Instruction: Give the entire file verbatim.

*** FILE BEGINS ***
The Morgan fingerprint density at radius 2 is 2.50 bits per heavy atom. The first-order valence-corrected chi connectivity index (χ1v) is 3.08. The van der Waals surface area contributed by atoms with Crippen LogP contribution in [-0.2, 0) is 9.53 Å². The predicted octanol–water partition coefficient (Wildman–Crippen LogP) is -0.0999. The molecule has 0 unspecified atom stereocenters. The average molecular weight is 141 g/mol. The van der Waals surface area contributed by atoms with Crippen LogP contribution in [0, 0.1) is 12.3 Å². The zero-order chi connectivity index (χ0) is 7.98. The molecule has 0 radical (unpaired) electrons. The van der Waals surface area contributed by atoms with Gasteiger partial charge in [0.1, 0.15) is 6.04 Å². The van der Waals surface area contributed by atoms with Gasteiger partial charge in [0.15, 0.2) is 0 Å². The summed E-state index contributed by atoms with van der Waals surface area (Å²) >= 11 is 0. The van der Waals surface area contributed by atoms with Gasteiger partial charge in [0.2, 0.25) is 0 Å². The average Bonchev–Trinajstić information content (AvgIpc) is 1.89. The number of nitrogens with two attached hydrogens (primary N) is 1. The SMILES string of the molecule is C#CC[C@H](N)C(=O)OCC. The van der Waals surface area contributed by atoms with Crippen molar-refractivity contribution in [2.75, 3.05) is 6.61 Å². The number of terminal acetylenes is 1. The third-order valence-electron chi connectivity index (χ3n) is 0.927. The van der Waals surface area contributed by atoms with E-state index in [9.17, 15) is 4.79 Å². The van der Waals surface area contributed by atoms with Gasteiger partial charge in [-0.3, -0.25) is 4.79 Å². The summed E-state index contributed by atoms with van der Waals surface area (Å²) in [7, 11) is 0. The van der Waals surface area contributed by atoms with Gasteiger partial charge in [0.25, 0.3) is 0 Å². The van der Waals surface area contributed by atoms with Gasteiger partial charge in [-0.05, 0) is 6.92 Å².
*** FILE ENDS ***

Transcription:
The Morgan fingerprint density at radius 2 is 2.50 bits per heavy atom. The first-order valence-corrected chi connectivity index (χ1v) is 3.08. The van der Waals surface area contributed by atoms with Crippen LogP contribution in [-0.2, 0) is 9.53 Å². The predicted octanol–water partition coefficient (Wildman–Crippen LogP) is -0.0999. The molecule has 0 unspecified atom stereocenters. The average molecular weight is 141 g/mol. The van der Waals surface area contributed by atoms with Crippen LogP contribution in [0, 0.1) is 12.3 Å². The zero-order chi connectivity index (χ0) is 7.98. The molecule has 0 radical (unpaired) electrons. The van der Waals surface area contributed by atoms with Gasteiger partial charge in [0.1, 0.15) is 6.04 Å². The van der Waals surface area contributed by atoms with Gasteiger partial charge in [0.15, 0.2) is 0 Å². The summed E-state index contributed by atoms with van der Waals surface area (Å²) >= 11 is 0. The van der Waals surface area contributed by atoms with Gasteiger partial charge in [0.2, 0.25) is 0 Å². The average Bonchev–Trinajstić information content (AvgIpc) is 1.89. The number of nitrogens with two attached hydrogens (primary N) is 1. The SMILES string of the molecule is C#CC[C@H](N)C(=O)OCC. The van der Waals surface area contributed by atoms with Crippen molar-refractivity contribution in [2.75, 3.05) is 6.61 Å². The number of terminal acetylenes is 1. The third-order valence-electron chi connectivity index (χ3n) is 0.927. The van der Waals surface area contributed by atoms with E-state index in [9.17, 15) is 4.79 Å². The van der Waals surface area contributed by atoms with Gasteiger partial charge in [-0.3, -0.25) is 4.79 Å². The summed E-state index contributed by atoms with van der Waals surface area (Å²) in [7, 11) is 0. The van der Waals surface area contributed by atoms with Gasteiger partial charge in [0.25, 0.3) is 0 Å². The van der Waals surface area contributed by atoms with Gasteiger partial charge in [-0.05, 0) is 6.92 Å².